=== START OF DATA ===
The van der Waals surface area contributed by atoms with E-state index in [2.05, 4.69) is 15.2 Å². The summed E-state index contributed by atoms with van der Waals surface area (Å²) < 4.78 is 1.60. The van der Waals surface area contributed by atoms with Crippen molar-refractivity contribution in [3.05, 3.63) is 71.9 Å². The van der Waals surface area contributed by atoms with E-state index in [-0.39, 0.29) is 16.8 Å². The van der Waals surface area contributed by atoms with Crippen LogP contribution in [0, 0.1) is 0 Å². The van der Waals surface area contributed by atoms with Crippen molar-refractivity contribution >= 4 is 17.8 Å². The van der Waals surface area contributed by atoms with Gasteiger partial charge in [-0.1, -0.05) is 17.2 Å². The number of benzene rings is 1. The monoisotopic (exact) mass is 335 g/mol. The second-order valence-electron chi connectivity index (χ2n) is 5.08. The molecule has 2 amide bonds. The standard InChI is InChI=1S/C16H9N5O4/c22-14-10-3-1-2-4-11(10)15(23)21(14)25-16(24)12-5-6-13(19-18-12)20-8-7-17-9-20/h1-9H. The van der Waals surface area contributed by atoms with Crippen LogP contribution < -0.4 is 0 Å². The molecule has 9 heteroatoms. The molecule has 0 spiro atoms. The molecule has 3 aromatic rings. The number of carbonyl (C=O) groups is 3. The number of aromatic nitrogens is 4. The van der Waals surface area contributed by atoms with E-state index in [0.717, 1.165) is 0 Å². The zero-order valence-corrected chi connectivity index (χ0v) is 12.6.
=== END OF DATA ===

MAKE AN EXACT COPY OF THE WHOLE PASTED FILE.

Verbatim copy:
The van der Waals surface area contributed by atoms with E-state index in [2.05, 4.69) is 15.2 Å². The summed E-state index contributed by atoms with van der Waals surface area (Å²) < 4.78 is 1.60. The van der Waals surface area contributed by atoms with Crippen molar-refractivity contribution in [3.05, 3.63) is 71.9 Å². The van der Waals surface area contributed by atoms with E-state index in [-0.39, 0.29) is 16.8 Å². The van der Waals surface area contributed by atoms with Crippen LogP contribution in [0, 0.1) is 0 Å². The van der Waals surface area contributed by atoms with Crippen molar-refractivity contribution >= 4 is 17.8 Å². The van der Waals surface area contributed by atoms with Gasteiger partial charge in [-0.1, -0.05) is 17.2 Å². The number of benzene rings is 1. The monoisotopic (exact) mass is 335 g/mol. The second-order valence-electron chi connectivity index (χ2n) is 5.08. The molecule has 2 amide bonds. The standard InChI is InChI=1S/C16H9N5O4/c22-14-10-3-1-2-4-11(10)15(23)21(14)25-16(24)12-5-6-13(19-18-12)20-8-7-17-9-20/h1-9H. The van der Waals surface area contributed by atoms with Crippen LogP contribution < -0.4 is 0 Å². The molecule has 9 heteroatoms. The molecule has 0 spiro atoms. The molecule has 3 aromatic rings. The number of carbonyl (C=O) groups is 3. The number of aromatic nitrogens is 4. The van der Waals surface area contributed by atoms with E-state index in [0.717, 1.165) is 0 Å². The zero-order valence-corrected chi connectivity index (χ0v) is 12.6.